The Oregon’s Seafood Stalwart

C arving out history Jay’s Seafood Restaurant is a longtime pillar of the Oregon District dining scene. It’s steeped in lore and history, and boasts one of the most beautiful antique mahogany bars anywhere. In 1882, more than 5,400 pounds of wood were carved into intricate animal shapes, including dogs and birds, to embellish the […]

Longstanding reputation maintains with Jay’s Restaurant

Jay’s Poke appetizer, a Hawaiian treat of marinated yellow fin tuna.

By Paula Johnson

Carving out history
Jay’s Seafood Restaurant is a longtime pillar of the Oregon District dining scene. It’s steeped in lore and history, and boasts one of the most beautiful antique mahogany bars anywhere. In 1882, more than 5,400 pounds of wood were carved into intricate animal shapes, including dogs and birds, to embellish the bar. If you are seated in the dining room, it’s worth it to sidle over to the bar to inspect them. The bar can be seen from most tables in the dining area, which is lofty and open with brick walls and antique lighting fixtures. There’s a railing from the Old Xenia Hotel and a plaque in the vestibule from the original gates of the Montgomery County Fair Grounds dated 1901. In its prior incarnation as The Pony House Restaurant, the likes of John Dillinger and Jack Dempsey were said to be regulars, and legend has it that Buffalo Bill Cody rode his horse right up to the bar. The interior is lovely, full of historic charm, and a comfortable dining space. So the question is, with so much going for it before food is even considered, does Jay’s Seafood rest on its historic laurels, or does the quality of their kitchen live up to the front of the house charm? That’s what PIP (Palate In Progress) and I set out to investigate. Read on to find out what my seafood sortie netted.

We were greeted immediately by our server Lisa, who PIP remembered from a previous visit, notably because she had provided excellent service, something often lacking on the Dayton dining scene. (She succeeded again throughout the evening, with prompt attention and good humor.) Lisa pointed out the evening’s specials and highlighted some of Jay’s most well-received offerings for us to consider. Sadly, that night no oysters were available (Jay’s has a separate oyster bar area and features Blue Points from Long Island Sound), but the extensive appetizer menu had plenty of options. The Scallops Andre ($15.00) was recommended, and proved to be delicious. Three large sea scallops, perfectly seared in a bubbling creamy white wine mushroom sauce made a strong beginning for Jays.

Equally strong was Jay’s Poke ($15.00). Poke is Hawaii’s gift to the mainland, popping up everywhere and for good reason. It’s basically a mound of sliced or cubed marinated sushi grade yellow fin tuna. Jay’s uses a marinade vinaigrette of soy, yuzu, and wasabi over a bed of red peppers, scallions and cherry tomatoes. Fresh, citrusy, and just a little spicy, the poke was a polar opposite of the kind of rich dish the scallops were, and just as well received. I found the price for each of these to be perfectly in line. The portions in each case were generous, and the quality of ingredients, and what it took to prepare them easily justifies the charge.

Not quite so with the first of our entrees, a full order of swordfish. At $42.00, it seemed pricey, though not for the portion or quality of the fish. (A smaller potion is also available for a lower price.) It was served with a house salad—standard and uninspired with a few tomatoes and some shaved carrots, though the dressings are house made. I would love to see those tired carrot shavings give way to a little more variety in toppings, as well as to have the salad presented already dressed. A plastic cup full of dressing seemed a letdown after the nicely presented appetizers. This entree falls into the trap of all attention going to the center of the plate item, with not much care for the sides. Two halved red potatoes flanked the fish. The plate felt naked, with a slice of lemon attempting to add color. We found ourselves wishing for the option for a bit of sauce—maybe a chimichurri—to complement the fish and enliven the plain potatoes.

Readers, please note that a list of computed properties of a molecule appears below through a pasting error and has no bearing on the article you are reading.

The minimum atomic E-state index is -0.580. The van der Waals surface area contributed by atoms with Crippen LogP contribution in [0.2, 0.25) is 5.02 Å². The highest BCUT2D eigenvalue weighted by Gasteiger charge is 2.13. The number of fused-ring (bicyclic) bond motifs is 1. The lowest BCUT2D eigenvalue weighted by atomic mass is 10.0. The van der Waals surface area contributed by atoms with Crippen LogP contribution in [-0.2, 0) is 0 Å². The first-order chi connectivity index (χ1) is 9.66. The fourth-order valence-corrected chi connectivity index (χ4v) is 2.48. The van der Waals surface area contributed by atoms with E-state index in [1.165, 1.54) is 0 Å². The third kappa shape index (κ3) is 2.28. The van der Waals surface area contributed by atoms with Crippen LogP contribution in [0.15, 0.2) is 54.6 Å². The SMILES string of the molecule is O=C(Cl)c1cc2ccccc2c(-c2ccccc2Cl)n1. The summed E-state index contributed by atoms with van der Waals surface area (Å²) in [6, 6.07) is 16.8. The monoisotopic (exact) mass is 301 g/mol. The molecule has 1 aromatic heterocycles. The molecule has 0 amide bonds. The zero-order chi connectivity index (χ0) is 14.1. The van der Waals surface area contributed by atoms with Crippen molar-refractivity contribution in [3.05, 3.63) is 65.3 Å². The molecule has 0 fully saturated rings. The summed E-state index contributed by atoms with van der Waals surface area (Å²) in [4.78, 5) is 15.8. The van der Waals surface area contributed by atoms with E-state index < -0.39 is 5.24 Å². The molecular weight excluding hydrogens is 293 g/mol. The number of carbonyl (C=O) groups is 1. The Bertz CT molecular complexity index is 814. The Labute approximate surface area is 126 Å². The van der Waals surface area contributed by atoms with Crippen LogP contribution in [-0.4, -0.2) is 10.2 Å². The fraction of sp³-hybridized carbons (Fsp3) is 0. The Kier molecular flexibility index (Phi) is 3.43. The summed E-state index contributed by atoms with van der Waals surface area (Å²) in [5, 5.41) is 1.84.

The other entree, Parmesan Crusted Halibut ($33.00), lacked as well, but for a different reason. Again, the fish itself was what it should be—flaky, mild, and substantial portion-wise. I expected a lighter coating of cheese crust, possibly combined with panko, but what arrived was more akin to a fried cheese-only layer. Parmesan is a salty, nutty, umami flavor bomb, and with nothing to moderate it, the delicate fish had no chance of not being overwhelmed. However, the accompanying vegetables in mild sauce were quite good, and again, so was the fish itself.

Dessert Dreams
We ended with something I was delighted by, a dessert platter. No need to decide or force my dining companions to order a dessert, which I will then eat. This was four dessert slices, Four Yums ($10.00), featuring house made slices of Key Lime Pie, Cheesecake, Bourbon Pecan Pie, and Flourless Chocolate Cake. All were wonderful, a dessert girl’s dream. Our meal was bookended by a strong start and finish, with what was in between needing a little attention. So while not all of what we ate lived up to what I’d hoped for, there is enough to recommend Jay’s. A meal could be easily made with appetizers, clearly a strong suit, and dessert of course.

Jay’s Seafood Restaurant
225 East Sixth Street
Dayton OH 45402
937-222-2892 •

Cuisine: 46/50
Value: 19/25
Service: 25/25
Total Rating: 90

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Dayton City Paper Dining Critic Paula Johnson would like every meal to start with a champagne cocktail and end with chocolate soufflé. As long as there’s a greasy burger and fries somewhere in the middle. Talk food with Paula at

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